Berneta: I tend to set my stories in Chicago or Philly. Something about those two cities resonates with me. I like to uplift the type of southernfied blackness that you encounter in those cities. I tried to showcase that in my first novel, Landrien Moriset, that goes back and forth between Philly and Arkansas. So, it was a no-brainer to me that Eve and the Faders would be grounded in these two cities. I did something different in this book, however, by also including more of the midwest–Iowa and Indiana. I chose these locations because of my familiarity with them, having lived in Iowa, Chicago, and Philly. I think there’s something a bit unsung about all of these places, an underdog aspect to them. They’re like the overlooked middle children of this country–yes, I’m including Philly in this because it’s forever in the shadow of its bigger and/or flashier sisters New York and D.C. Maybe I’m a sucker for an underdog, for the misunderstood and forgotten middle child.
Lornett: Although you’re the oldest of your siblings.
Berneta: Lol. True. We could talk all day about Eve and the Faders. I hope that the novel resonates with readers, especially those who don’t often see themselves represented in the sci-fi, fantasy, speculative fiction, and superhero genres. As a queer black woman, I center queer black women in my novels because I feel we are so unsung and invisible in fiction. I mean, look, it’s not every day that you find a story centering a queer black woman with superpowers.
Lornett: Let’s not forget Thunder in Black Lightning, which is, unfortunately, going into its last season in 2021.
Berneta: Who could forget Thunder and her weird breathing. Lol. Is there anything else you want to say about what people should expect next from you or in Eve and the Faders?
Lornett: I think Eve and the Faders will hit home with many people because the universe we created is a world inhabited by real people thrust into extraordinary circumstances. Also, I think a novel featuring heroes of color is a good thing, especially one centering black women. I think about all my beautiful and intelligent nieces and great-nieces…this series is for them. We don’t often see black women and girls portrayed as the heroes of stories, especially in sci-fi and fantasy. It’s changing with movies like the Black Panther and shows like Star Trek Discovery, Black Lightning, and Luke Cage. Still, I think the West needs more stories centering Middle-Eastern, indigenous, Latino/a, black, and Asian heroes and heroines.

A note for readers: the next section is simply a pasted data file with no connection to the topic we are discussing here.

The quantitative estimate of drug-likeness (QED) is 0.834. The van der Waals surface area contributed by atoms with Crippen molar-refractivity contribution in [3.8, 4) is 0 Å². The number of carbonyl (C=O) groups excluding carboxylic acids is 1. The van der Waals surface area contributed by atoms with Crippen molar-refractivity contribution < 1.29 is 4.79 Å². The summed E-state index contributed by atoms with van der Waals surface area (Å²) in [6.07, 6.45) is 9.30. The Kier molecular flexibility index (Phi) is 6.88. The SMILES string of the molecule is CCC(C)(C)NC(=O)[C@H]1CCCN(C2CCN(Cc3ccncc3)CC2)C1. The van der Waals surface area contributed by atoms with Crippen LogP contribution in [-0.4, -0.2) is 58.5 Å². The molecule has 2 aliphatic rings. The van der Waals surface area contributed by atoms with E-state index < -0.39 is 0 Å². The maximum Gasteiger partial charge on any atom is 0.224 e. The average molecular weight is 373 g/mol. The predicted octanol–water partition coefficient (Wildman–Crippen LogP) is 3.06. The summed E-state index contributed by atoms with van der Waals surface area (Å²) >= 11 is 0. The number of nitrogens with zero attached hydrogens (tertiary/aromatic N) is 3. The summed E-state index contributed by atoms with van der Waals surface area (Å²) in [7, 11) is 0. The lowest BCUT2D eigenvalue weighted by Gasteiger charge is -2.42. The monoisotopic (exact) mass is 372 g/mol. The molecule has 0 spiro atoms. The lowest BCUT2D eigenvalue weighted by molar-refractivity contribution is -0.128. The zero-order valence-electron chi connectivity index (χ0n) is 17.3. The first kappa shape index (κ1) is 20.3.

Berneta: True. Very true.
I think about all my beautiful and intelligent nieces and great-nieces…this series is for them. We don’t often see black women and girls portrayed as the heroes of stories, especially in sci-fi and fantasy.
Lornett: We also created a universe where our heroes make mistakes, act stubborn, and sometimes just screw up. In other words, they’re human. I think readers will appreciate that about the story.
Berneta: Anything else you’re working on right now?
Lornett: I’m working on a sci-fi novel called Human Beautiful. It’s an exploration into my love of quantum psychics, artificial intelligence, and my childhood fondness for role-playing games. I’m interested in seeing how it evolves from manuscript to final edit over the next year. Not to mention I’m looking forward to seeing how I fare as a solo author, especially since this is a story that’s very personal to me and was inspired indirectly by the Faders and Alphas series and my military experience.
Berneta: I’m looking forward to reading it!
Lornett: Okay, last question…if you could meet any character from Eve and the Faders in real life, who would it be and why? I’ll go first…I’d want to meet Niles. He seems like a man trying to figure things out and who gets things done. He seems fun to hang out with, too.
Berneta: Niles is the type of guy I’d catch an improv show with and then go out for drinks. That guy is just about going with the flow and having fun. But I think I’d want to meet Mauricio, just so I could hear his side of the story. Like, I understand his motivations generally, but it would be cool to grab a drink with him and hear more of his backstory. And I’d maybe hug him. He needs a hug. 🙂